headed pilgrim cast herself upon the youthful corpse and the previous disease, for when life ebbs sensibility declines.

poured out to its deaf ear many words of endearment unnsed As death is the final extinction of corporeal feelings, a numb

for forty years. It was a touching contrast--the one so old ness increases as death comes on. The prostration of disease,

the other so young. They had both been young these long like healthful fatigue, engenders a growing stupor, a sensa

years ago, but time had gone on with the living and stood

still with the dead. tion of subsiding softly into a coveted repose. The transition resembles what may be seen in those lofty mountains whose

WITHOUT SOCIAL ORGANIZATION.- What would be sides exhibit every climate in regular gradation; vegetation luxuriates at their base, and dwindles in the approach to the

the condition of man without society and social regions of snow, till its feeblest manifestation is repressed organization is forcibly expressed in the following by the cold. The so-called agony can never be more formida- passage: ble than when the brain is the last to go, and the mind pre

Without society there could be no union of labor; every serves to the end a rational cognizance of the state of the

man would have to do every thing for himself, and would body. Yet persons thns situated commonly attest that there

consequently spend life in the lowest occupaiions; progress are few things in life less painful than its close.

would be impossible. There could be no intellectual advance. “If I had strength enough to hold a pen," said William

ment from age to age without society, nothing inherited Hunter, " I would write how easy and delightful it is to die.”

from the past, nothing given to the future, no additions made “ If this be dying," said the niece of Newton, of Olney,

to knowledge and experience. Without society there could “it is a pleasant thing to die."

be no fraternizing cominerce, no fine arts, no enlarged idras “ The very expression,” adds her uncle, “which another

of integrity and benevolence, no public opinion, no religion, friend of mine made use of on her death-bed a few years ago."

no true humanity in man. The same words have so often been uttered under similar circumstances that we could fill pages with instances which STUDY OF MIND.-One of the noblest yet most neg. are only varied by the name of the speaker.

lected of studies is that of mind. Said & distin" If this be dying," said Lady Glenorchy, “It is the sasiest thing imaginable."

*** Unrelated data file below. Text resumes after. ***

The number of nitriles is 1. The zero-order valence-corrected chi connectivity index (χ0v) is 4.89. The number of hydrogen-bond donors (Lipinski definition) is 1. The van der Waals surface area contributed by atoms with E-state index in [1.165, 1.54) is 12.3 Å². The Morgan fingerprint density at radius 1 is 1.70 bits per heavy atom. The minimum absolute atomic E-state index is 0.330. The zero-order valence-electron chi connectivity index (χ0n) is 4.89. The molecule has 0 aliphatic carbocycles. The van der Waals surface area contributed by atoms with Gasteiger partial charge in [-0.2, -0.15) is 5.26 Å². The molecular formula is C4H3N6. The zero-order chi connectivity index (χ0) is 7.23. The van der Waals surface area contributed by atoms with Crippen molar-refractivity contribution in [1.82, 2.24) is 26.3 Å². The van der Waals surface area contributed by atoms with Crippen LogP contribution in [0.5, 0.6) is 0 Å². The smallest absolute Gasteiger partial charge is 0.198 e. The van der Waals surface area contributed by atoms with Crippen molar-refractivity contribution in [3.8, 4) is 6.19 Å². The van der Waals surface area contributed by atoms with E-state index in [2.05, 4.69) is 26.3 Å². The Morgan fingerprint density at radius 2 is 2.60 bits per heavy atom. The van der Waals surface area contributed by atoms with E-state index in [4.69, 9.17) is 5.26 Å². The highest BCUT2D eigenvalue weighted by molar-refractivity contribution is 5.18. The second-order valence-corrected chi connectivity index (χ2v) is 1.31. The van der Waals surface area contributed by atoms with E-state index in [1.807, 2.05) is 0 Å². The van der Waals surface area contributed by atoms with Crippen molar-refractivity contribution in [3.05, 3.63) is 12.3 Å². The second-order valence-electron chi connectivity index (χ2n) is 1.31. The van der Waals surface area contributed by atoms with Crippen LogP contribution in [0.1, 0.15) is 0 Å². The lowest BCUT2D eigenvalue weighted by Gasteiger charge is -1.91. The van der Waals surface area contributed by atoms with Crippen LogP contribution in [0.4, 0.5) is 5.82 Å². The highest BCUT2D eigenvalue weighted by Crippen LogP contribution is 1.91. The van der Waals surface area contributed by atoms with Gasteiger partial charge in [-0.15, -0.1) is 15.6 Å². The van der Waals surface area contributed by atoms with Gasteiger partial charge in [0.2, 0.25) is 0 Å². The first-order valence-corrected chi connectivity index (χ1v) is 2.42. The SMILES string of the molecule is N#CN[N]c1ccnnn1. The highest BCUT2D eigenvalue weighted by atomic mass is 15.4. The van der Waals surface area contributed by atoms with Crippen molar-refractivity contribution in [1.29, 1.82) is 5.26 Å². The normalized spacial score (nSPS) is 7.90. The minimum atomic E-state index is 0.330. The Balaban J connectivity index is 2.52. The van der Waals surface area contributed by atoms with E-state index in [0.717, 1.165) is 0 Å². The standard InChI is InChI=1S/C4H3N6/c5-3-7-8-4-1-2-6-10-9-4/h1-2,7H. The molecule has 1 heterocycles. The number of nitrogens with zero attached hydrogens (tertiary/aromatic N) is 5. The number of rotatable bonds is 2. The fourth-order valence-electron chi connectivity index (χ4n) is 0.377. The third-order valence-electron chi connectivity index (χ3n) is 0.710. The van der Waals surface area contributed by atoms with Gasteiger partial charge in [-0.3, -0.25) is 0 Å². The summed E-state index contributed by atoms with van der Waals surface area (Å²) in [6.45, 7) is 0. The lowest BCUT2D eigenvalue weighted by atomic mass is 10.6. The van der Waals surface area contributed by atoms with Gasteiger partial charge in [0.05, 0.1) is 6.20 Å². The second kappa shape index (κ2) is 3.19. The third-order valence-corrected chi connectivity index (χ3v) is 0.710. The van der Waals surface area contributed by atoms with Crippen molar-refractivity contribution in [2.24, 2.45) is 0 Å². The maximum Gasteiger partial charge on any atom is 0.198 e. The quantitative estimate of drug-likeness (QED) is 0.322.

guished writer: “I thought that dying had been more difficult," said Men carry their minds as for the most part they carry Louis XIV.

their watches, content to be ignorant of their constitution “I did not suppose it was so sweet to die," said Francis and internal action, and attentive only to the little external Saurez, the Spanish theologian.

circle of things to which the passions, like indexes, are An agreeablo surprise was the prevailing sentiment with pointing.

Do mestió Economy.

THE WAY THE ENGLISH BRING UP CHILDREN.-The speaks in high terms of the hot-air bath recently English bring up their children very differently from erected in that institution at a cost of $300. It is of the manner in which we bring up ours. They have value in cases of rheumatism, acute and chronic, an abundance of fresh, outdoor air every day when-dropsy, skin diseases, catarrh, influenza, and ague. ever it is possible. The nursery maids are expected In regard to the last-mentioned disease he says: “I to take all the children out every day, even to the have several times witnessed the aversion of its parinfant. This custom is becoming more prevalent in oxysms by placing the patient in the bath prior to this country, and should be pursued wherever it is the expected attack, quinine being given as an ordipracticable. Infants should be early accustomed to nary tonic for the remaining debility." The influthe open air. We confine them too much, and heat ence of the bath on persons in health is also interthem too much for å vigorous growth. One of the esting. After the very first impression of the high finest features of the London park is said to be the temporature is past, the sensation is rather agroeacrowd of nursery maids with their groups of healthy ble. In ten or twelve minutes the perspiration children. It is so with the promenades of our large stands in drops on the skin, and the pulse beats cities to a great extent, but it is less common in our more quickly. After ten minutes more the pulse is country towns than it should be.